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California and Florida voters could change the lives of millions of animals on Election Day

Animal welfare, stalled in the legislature, could make major progress at the ballot box.

Pigs packed in tightly on an Iowa farm.
Pigs in close quarters on an Iowa farm, July 25, 2018.
Scott Olson/Getty Images
Kelsey Piper is a senior writer at Future Perfect, Vox’s effective altruism-inspired section on the world’s biggest challenges. She explores wide-ranging topics like climate change, artificial intelligence, vaccine development, and factory farms, and also writes the Future Perfect newsletter.

This November, voters will get the chance to weigh in on some transformative new animal welfare laws at the state level. While these measures go well beyond any current requirements, they’re reasonably likely to pass. Voters tend to be more favorable toward animal welfare than legislators, and animal welfare laws have had some of their biggest successes at the ballot box.

Most Americans aren’t vegetarians or vegans, but that doesn’t mean they aren’t concerned with the welfare of animals. Nearly everyone consumes animals that are raised and killed on factory farms (over 99 percent of land animals raised for food are, so even “humane”-labeled food is typically factory-farmed). But even most meat-eating Americans are strongly opposed to the abuses that are commonplace in the industry. In a 2017 Ipsos/Sentience Institute poll, 49 percent of Americans supported a ban on factory farming, nearly 90 percent thought “farmed animals have roughly the same ability to feel pain and discomfort as humans,” and nearly 70 percent agreed that “the factory farming of animals is one of the most important social issues in the world today.”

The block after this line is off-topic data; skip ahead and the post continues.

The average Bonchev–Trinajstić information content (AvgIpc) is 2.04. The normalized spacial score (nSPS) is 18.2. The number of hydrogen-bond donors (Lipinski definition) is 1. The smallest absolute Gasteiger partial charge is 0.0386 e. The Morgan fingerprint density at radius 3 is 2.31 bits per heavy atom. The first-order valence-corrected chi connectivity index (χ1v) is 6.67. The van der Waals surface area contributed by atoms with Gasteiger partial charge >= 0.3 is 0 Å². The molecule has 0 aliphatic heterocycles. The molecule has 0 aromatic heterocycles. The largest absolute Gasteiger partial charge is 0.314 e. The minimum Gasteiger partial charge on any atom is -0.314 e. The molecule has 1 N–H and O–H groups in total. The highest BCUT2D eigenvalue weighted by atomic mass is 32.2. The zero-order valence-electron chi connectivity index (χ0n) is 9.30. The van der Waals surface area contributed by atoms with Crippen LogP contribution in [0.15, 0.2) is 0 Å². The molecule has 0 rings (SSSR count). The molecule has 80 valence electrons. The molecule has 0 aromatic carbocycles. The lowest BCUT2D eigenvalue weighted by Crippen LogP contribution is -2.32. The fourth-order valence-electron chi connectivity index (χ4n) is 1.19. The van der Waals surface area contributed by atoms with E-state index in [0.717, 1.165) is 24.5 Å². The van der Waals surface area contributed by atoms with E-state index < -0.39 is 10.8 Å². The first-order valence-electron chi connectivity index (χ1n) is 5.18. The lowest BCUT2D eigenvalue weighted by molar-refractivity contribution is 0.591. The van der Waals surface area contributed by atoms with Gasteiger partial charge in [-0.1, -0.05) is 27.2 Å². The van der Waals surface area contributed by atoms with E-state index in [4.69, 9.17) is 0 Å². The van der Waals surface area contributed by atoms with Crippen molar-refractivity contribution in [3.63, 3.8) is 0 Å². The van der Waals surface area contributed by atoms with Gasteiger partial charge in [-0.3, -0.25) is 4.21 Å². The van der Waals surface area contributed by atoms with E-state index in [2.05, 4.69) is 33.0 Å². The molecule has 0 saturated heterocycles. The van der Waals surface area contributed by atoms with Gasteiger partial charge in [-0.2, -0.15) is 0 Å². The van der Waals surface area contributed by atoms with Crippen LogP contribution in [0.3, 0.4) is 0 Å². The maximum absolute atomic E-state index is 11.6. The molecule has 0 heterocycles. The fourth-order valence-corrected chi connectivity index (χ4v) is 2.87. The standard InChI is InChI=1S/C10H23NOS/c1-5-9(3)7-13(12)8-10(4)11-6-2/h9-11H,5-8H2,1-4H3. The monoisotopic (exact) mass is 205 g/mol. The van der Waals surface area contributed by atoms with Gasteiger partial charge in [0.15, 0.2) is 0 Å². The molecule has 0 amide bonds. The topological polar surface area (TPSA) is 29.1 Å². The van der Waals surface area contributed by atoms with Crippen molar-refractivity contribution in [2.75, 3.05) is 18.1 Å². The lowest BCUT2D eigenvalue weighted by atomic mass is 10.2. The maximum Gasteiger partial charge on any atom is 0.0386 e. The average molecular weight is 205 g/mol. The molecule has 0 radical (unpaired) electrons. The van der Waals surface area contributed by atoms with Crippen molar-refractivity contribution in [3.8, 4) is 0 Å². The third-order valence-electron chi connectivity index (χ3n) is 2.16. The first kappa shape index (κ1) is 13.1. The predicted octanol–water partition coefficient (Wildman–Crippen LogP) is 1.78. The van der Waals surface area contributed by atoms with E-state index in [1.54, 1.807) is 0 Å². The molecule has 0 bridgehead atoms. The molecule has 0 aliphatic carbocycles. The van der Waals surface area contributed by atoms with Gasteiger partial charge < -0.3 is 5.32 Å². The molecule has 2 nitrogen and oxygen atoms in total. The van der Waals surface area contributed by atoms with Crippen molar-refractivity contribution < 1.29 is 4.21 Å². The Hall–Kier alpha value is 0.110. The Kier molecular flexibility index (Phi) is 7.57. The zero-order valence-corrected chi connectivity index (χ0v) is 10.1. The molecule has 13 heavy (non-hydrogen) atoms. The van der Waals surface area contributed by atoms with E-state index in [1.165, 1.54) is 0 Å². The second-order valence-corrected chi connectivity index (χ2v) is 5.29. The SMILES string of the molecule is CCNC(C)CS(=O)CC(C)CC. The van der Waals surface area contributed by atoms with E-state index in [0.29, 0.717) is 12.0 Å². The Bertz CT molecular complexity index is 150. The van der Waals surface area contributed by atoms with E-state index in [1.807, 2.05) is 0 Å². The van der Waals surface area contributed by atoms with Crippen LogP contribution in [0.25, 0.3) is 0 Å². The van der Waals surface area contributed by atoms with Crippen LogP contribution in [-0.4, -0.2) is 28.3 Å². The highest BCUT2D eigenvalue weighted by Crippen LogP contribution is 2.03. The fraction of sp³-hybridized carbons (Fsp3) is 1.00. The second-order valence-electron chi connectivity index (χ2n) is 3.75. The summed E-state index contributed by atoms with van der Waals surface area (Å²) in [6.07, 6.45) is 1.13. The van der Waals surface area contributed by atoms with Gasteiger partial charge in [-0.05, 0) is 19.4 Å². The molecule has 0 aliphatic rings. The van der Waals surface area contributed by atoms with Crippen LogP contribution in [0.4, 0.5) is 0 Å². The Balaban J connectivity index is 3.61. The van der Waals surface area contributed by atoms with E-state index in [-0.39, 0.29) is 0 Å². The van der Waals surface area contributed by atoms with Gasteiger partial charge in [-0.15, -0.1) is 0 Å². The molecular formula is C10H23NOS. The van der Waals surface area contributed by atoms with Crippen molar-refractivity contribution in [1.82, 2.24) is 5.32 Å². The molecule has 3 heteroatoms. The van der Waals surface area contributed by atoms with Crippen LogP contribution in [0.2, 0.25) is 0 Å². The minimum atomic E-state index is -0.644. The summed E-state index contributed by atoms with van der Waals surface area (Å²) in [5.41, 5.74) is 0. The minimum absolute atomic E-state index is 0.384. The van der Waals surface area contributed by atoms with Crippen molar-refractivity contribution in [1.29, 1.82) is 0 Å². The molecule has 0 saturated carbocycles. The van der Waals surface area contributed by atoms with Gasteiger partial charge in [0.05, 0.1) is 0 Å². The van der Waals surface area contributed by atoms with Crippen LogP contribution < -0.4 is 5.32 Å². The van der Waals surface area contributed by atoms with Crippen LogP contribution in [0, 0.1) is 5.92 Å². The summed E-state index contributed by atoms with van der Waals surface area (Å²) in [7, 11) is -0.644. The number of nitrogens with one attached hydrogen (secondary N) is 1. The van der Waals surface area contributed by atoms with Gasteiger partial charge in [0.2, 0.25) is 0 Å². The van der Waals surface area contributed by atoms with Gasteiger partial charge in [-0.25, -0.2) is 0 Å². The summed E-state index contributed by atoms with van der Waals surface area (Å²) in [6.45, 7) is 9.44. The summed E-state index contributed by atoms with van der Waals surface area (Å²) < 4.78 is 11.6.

Those sentiments might explain why new initiatives that protect animal welfare have had a striking success rate at the ballot box. Voters have banned gestation crates and battery cages in California and Massachusetts, limited puppy mills in Missouri, and restricted the sale of ivory and animal parts in Oregon and Washington.

Meanwhile, legislatures have tended to push the other way. Six state legislatures have banned undercover investigations of factory farms, Iowa passed a law requiring grocers to sell caged eggs, and the federal government is contemplating restrictions on clean meat (which is produced without slaughtering animals). H.R. 6720, which prohibits the sale and slaughter of dogs and cats for human consumption, is stalled. H.R. 4691, which closes a loophole that lets breeders with a revoked license keep breeding animals, is languishing in a committee. The last major federal bill targeting farm animal welfare was introduced in 2010, and it never passed.

So laws improving conditions for animals are likely to need a direct referendum to have much chance of success. There are a couple up for consideration this year. We talked with Sentient Media, the Open Philanthropy Project Farm Animal Welfare Newsletter, and the Humane Society of the United States about which ones to look out for.

Proposition 12 in California tries to close some loopholes in the state’s existing farmed animal welfare laws

Proposition 12 would establish new cage-free housing requirements for baby veal calves, mother pigs, and egg-laying hens. This isn’t the first time that issue has been in front of California voters. In 2008, voters approved Proposition 2, which required space for farm animals to “lie down, stand up, fully extend their limbs and turn around freely.” Industrial agriculture promptly settled on a very conservative interpretation of “freely,” and animals remained tightly confined. Proposition 12 leaves less room for interpretation, specifying the number of square feet needed for each animal.